- Clearly define objectives: What do you want to learn or achieve? Whether it's assessing overall culture, identifying areas for improvement, or measuring progress, having well-defined goals is crucial.
- Maintain anonymity and confidentiality: Assure participants that their responses will remain anonymous and confidential. This promotes honest feedback and reduces fear of reprisal. Read valuable tips on
how to create an anonymous survey here.
- Use a mix of question types: Include a variety of question types, such as multiple-choice, Likert scale, and open-ended questions. This provides both quantitative and qualitative insights.
- Focus on actionable feedback: Ensure that the survey provides actionable feedback. Ask questions that lead to specific suggestions for improvement rather than just identifying problems.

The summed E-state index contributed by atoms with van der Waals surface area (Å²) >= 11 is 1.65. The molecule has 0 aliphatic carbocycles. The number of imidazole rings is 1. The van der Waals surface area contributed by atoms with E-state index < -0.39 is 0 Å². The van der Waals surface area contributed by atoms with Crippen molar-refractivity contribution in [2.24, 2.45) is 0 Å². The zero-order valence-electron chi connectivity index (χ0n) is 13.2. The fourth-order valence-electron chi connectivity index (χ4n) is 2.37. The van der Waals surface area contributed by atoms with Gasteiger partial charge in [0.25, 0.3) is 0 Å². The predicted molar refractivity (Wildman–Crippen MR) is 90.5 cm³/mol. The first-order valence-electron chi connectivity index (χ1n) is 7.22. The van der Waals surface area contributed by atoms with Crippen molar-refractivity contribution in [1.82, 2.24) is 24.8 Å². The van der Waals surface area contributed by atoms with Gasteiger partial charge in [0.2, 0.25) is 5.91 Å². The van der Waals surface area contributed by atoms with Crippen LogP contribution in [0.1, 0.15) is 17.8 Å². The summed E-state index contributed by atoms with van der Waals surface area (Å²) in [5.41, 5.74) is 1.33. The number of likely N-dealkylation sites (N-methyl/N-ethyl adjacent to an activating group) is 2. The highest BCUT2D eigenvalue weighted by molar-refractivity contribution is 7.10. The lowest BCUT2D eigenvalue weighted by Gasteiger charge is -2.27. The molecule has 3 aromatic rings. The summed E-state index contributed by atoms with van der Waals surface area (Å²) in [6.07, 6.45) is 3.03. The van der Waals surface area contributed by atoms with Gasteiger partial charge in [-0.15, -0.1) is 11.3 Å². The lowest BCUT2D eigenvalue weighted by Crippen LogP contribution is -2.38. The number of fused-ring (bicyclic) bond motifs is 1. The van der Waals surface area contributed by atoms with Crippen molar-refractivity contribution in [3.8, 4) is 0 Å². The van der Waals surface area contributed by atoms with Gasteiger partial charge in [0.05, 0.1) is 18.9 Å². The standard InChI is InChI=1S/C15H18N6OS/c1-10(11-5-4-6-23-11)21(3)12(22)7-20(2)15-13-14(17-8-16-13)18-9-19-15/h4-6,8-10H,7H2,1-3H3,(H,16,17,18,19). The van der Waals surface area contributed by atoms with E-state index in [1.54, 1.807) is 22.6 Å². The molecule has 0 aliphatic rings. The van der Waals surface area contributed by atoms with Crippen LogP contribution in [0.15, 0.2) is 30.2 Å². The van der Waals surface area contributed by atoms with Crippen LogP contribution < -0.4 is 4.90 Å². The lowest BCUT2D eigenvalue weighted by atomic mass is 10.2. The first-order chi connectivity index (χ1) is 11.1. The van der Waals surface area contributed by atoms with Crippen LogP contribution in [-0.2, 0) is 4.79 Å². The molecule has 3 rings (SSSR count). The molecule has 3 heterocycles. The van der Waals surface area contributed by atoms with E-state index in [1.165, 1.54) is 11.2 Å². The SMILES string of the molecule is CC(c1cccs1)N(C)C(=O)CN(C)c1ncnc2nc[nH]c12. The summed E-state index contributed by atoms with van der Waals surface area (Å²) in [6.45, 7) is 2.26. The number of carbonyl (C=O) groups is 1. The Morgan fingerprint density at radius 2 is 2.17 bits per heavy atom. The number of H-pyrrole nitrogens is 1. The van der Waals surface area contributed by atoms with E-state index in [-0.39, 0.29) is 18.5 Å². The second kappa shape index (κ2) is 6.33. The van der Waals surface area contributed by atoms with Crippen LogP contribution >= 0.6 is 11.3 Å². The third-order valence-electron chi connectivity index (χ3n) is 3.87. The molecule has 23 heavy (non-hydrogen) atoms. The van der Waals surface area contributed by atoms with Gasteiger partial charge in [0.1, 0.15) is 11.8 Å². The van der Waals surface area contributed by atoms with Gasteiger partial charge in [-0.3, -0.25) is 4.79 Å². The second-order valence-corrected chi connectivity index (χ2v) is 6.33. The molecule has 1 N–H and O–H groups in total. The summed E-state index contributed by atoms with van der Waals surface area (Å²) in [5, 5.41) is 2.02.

- Simplify and streamline: Keep the survey concise to maintain participant engagement. Long, complicated surveys may result in incomplete responses or reduced enthusiasm. Read our
20 tips on how to make surveys more engaging.
- Communicate the purpose: Clearly communicate the purpose of the survey to employees. Explain why their feedback is important and how it will be used to improve the organization.
- Encourage participation: Actively encourage employee participation. Use multiple communication channels to promote the survey, and consider offering incentives or rewards for completing it.
- Diverse and inclusive: Ensure that the
survey is inclusive
and sensitive to diverse backgrounds and experiences within the organization. Avoid bias in survey question design and learn how to do it
- Share results transparently: After the survey, share the results transparently with employees. Explain what the data reveals and how it will inform action plans.